By Ted Hesson
WASHINGTON (Reuters) -The United States will require thousands of border agents to wear body cameras, according to three officials and government documents, a major operational change that could increase oversight of agents and also help capture criminal activity.
The cameras are expected to be rolled out in parts of Texas and New Mexico during the summer and expanded in the fall and winter to Arizona, California, and Texas’ busy Rio Grande Valley, which all border Mexico, according to a recent government assessment of how the devices could impact privacy. Agents in Vermont along the U.S. border with Canada will also be equipped with cameras, the assessment said.
U.S. border authorities plan to deploy a total of 7,500 body-worn cameras, with 6,000 in the field by the end of the year, a border agency official told Reuters.
Pro-immigrant activists will likely welcome the increased oversight that cameras could bring to an agency some have criticized for excessive use of force and institutional racism. But a union for border patrol agents also supports cameras, saying they could assist criminal investigations and help show that agents act professionally.
The American Civil Liberties Union and other groups have called on border patrol agents to use the cameras to improve accountability in the wake of several high-profile fatal shootings by law enforcement over the past decade.
Brandon Judd, president of the National Border Patrol Council, stressed that agents should have access to the footage, including when an agent is accused of wrongdoing.
Border Patrol’s parent agency, U.S. Customs and Border Protection (CBP), is the largest law enforcement agency in the United States, which presents a unique challenge for video footage collection and storage.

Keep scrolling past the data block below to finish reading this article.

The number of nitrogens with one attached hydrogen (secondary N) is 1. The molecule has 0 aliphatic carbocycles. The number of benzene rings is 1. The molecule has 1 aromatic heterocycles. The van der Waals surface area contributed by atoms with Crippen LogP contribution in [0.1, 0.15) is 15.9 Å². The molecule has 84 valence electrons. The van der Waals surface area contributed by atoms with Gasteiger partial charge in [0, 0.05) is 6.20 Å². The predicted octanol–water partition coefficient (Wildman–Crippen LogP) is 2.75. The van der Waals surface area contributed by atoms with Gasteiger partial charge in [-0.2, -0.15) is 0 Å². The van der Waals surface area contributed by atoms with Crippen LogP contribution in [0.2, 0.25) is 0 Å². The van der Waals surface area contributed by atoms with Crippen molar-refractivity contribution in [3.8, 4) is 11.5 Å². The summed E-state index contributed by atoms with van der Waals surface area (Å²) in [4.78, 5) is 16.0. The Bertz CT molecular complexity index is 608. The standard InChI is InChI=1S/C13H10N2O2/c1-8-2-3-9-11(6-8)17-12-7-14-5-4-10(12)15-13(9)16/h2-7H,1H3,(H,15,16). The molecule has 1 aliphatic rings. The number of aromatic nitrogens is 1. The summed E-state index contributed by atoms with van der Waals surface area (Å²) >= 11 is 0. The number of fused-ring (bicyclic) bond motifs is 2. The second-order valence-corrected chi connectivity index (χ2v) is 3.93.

Recordings of illegal activity, use of force or agent misconduct could be used as evidence in investigations or prosecutions, the privacy assessment said.
The cameras could offer new insight into the policing of the southern border, where migrant arrests have risen to 20-year highs in recent months and encounters sometimes take place in remote areas.
In cases where footage could be used as evidence in a criminal case, it could be retained for up to 75 years, according to the privacy assessment. Footage that does not have value as evidence would be destroyed within 180 days.
After a bipartisan group of lawmakers spearheaded efforts to secure funding for bodycams, CBP awarded a total of about $21 million to Axon Enterprises Inc. for body cameras and to connect the cameras to a cloud-based storage system, according to the agency official.
The devices are the size of a deck of playing cards and will be affixed to the front of agents’ uniforms, the official said.
Axon declined to comment on the rollout.
CBP conducted a small pilot of body cameras in 2015, but ultimately opted not to deploy them then.
An agency assessment at the time said the cameras would likely reduce the use of physical force on the job, but cited a number of reasons not to adopt the devices, including cost and agent morale.
Gil Kerlikowske, who was CBP commissioner at the time, said another consideration was that the cameras “did not hold up particularly well” in the field, where they could be knocked off in the brush or mucked up with dust and dirt.
Body cameras have become more commonplace since the 2015 effort. The U.S. Department of Justice said in June that its agents would be required to wear cameras when serving search and arrest warrants.
Kerlikowske said many law enforcement officers support the idea, too.
“There are now police officers who won’t go on the street without their body camera,” he said. “They want that video image.”
(Reporting by Ted Hesson in Washington, editing by Ross Colvin, Aurora Ellis, Mica Rosenberg and Diane Craft)